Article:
Mooghaun Hill Fort




N 52° 46' 55.98"   W 008° 52' 45.24"

Nearest town


Grid Ref.

R 40685 70496

Map No.


Elevation a.s.l. (m)


Date of visit

Monday 11 June 2018

GPS Accuracy (m)

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The access to the site is from roughly the south-southwest. The small hump in the path marks the presence of the outermost rampart of the hillfort.

Mooghaun is the largest hill fort of all Ireland.

It consists of three concentric limestone ramparts several metres thick.
The outermost one has an elliptical shape, with the longer diameter on the north-south axis (about 450 metres). The middle one is circular with a diameter of about 200 metres, and is heavily damaged because its stones were robbed to build the later cashels. The innermost one is circular too and has a diameter of about 120 metres.

The hill fort was built around 950 BC, and it was the centre of an important and powerful territory in the Late Bronze Age.
After the 500 AD three cashels were built, along with some round houses. Two of those three cashels can still be seen in very good conditions. The third one is outlined on the ground.

The main, or Upper, Cashel was built against the southwest side of the middle rampart. It has a diameter of about 29 metres, its walls are 2.20 metres thick and up to 2 metres high. It has a 75 centimetres wide entrance in the northeast (55°) side. The coordinates for this page have been taken at this cashel.

The Lower Cashel was built against the west side of the outermost rampart. It's about 200 metres northwest from the upper cashel, it has a diameter of about 28 metres, it has a 2.45 metres wide entrance in the northeast (40°) side, its walls are in excess of 2 metres thick. Traces of circular buildings can be seen within the cashel.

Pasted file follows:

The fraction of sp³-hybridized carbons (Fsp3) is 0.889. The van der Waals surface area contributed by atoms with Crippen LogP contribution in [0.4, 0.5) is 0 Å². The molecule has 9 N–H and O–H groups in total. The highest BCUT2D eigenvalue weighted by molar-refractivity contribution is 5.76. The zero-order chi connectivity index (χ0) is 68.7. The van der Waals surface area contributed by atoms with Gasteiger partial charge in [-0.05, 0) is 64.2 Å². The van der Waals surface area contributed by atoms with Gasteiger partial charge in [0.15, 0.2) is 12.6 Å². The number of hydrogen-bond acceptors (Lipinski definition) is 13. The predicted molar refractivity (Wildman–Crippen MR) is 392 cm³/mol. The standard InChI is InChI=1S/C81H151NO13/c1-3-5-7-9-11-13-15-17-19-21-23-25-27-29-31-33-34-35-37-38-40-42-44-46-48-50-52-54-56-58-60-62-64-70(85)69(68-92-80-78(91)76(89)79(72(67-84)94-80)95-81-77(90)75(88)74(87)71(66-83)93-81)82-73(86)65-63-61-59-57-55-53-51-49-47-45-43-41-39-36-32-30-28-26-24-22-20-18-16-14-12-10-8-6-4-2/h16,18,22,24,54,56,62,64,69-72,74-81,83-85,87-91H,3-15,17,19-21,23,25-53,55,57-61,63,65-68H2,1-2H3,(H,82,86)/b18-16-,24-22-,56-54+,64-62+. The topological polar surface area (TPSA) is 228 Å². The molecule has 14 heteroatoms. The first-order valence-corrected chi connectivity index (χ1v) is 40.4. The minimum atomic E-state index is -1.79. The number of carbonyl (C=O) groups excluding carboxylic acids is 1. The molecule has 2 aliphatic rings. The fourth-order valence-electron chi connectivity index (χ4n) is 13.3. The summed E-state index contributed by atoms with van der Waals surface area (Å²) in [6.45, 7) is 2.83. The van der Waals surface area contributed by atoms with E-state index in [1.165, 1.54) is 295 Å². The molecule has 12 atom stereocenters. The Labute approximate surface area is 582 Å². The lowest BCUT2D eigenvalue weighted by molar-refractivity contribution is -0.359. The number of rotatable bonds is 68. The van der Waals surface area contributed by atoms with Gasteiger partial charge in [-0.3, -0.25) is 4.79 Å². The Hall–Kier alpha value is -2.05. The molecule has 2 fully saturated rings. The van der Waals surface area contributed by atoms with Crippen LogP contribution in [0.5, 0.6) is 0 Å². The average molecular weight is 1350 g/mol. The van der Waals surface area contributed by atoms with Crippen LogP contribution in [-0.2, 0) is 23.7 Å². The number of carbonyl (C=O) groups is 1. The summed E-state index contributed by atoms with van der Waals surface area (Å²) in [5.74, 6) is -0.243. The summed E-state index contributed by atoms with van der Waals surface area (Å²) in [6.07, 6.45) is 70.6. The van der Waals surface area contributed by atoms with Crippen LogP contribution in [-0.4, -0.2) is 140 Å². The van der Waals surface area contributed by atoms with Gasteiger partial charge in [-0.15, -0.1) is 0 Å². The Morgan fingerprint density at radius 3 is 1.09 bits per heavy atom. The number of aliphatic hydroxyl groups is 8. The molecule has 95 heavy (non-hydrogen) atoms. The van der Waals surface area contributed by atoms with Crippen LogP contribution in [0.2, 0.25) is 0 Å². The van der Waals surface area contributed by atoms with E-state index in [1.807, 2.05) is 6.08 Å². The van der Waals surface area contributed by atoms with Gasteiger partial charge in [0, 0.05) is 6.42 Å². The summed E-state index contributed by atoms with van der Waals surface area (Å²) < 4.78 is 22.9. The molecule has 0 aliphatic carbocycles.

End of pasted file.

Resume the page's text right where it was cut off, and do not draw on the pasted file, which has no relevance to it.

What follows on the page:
The third cashel is about 75 metres east from the lower cashel, but it is just outlined on the ground.

The hill fort was home to about 12 families who farmed the land and had livestock. A few house-sites can be seen in the woods.

In 1854, during the construction of the Limerick and Ennis Railway, a group of workers uncovered a stone box containing several gold items, about 700 metres northeast from the hill fort. This finding is known as the "Mooghaun Hoard" or the "Great Clare Find".
Those gold items date from around 800 BC, and given the amount of objects, this was the largest finding of gold items from the Bronze Age ever found in Europe.

We came here for the first time on May 14th, 2002. On that occasion, though, we didn't understand the importance and the beauty of the place. Furthermore there was a small group of Travellers' caravans in the car park, we couldn't feel at ease during our trip among the ramparts, so we went back to our car soon.

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